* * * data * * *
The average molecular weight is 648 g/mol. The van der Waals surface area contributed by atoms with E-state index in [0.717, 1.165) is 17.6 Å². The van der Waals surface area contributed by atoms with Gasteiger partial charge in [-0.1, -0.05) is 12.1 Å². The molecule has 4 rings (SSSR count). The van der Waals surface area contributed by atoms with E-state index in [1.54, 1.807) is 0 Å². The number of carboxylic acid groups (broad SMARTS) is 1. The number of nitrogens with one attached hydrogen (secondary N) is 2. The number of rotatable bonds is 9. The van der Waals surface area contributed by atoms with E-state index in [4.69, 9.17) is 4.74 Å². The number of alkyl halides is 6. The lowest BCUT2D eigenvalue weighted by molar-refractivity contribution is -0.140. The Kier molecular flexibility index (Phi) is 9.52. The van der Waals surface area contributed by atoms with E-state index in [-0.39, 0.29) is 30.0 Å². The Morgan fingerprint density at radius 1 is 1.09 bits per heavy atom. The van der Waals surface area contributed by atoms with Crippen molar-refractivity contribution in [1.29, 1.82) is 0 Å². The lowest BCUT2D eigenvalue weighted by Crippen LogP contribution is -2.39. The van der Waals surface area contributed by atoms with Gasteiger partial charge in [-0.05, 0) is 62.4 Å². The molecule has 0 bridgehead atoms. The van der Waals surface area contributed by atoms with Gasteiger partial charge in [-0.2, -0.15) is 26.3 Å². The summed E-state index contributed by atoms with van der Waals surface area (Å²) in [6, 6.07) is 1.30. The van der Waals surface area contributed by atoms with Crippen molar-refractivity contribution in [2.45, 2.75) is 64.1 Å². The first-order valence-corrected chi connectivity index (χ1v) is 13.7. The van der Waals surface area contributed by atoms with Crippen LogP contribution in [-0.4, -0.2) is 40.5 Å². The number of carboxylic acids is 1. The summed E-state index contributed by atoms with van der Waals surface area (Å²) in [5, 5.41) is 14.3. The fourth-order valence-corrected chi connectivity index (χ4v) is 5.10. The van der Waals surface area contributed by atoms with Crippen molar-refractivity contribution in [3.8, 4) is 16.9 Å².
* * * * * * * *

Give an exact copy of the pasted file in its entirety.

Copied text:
The average molecular weight is 648 g/mol. The van der Waals surface area contributed by atoms with E-state index in [0.717, 1.165) is 17.6 Å². The van der Waals surface area contributed by atoms with Gasteiger partial charge in [-0.1, -0.05) is 12.1 Å². The molecule has 4 rings (SSSR count). The van der Waals surface area contributed by atoms with E-state index in [1.54, 1.807) is 0 Å². The number of carboxylic acid groups (broad SMARTS) is 1. The number of nitrogens with one attached hydrogen (secondary N) is 2. The number of rotatable bonds is 9. The van der Waals surface area contributed by atoms with E-state index in [4.69, 9.17) is 4.74 Å². The number of alkyl halides is 6. The lowest BCUT2D eigenvalue weighted by molar-refractivity contribution is -0.140. The Kier molecular flexibility index (Phi) is 9.52. The van der Waals surface area contributed by atoms with E-state index in [-0.39, 0.29) is 30.0 Å². The Morgan fingerprint density at radius 1 is 1.09 bits per heavy atom. The van der Waals surface area contributed by atoms with Crippen molar-refractivity contribution in [1.29, 1.82) is 0 Å². The lowest BCUT2D eigenvalue weighted by Crippen LogP contribution is -2.39. The van der Waals surface area contributed by atoms with Gasteiger partial charge in [-0.05, 0) is 62.4 Å². The molecule has 0 bridgehead atoms. The van der Waals surface area contributed by atoms with Gasteiger partial charge in [-0.2, -0.15) is 26.3 Å². The summed E-state index contributed by atoms with van der Waals surface area (Å²) in [6, 6.07) is 1.30. The van der Waals surface area contributed by atoms with Crippen molar-refractivity contribution in [2.45, 2.75) is 64.1 Å². The first-order valence-corrected chi connectivity index (χ1v) is 13.7. The van der Waals surface area contributed by atoms with Crippen LogP contribution in [-0.4, -0.2) is 40.5 Å². The number of carboxylic acids is 1. The summed E-state index contributed by atoms with van der Waals surface area (Å²) in [5, 5.41) is 14.3. The fourth-order valence-corrected chi connectivity index (χ4v) is 5.10. The van der Waals surface area contributed by atoms with Crippen molar-refractivity contribution in [3.8, 4) is 16.9 Å².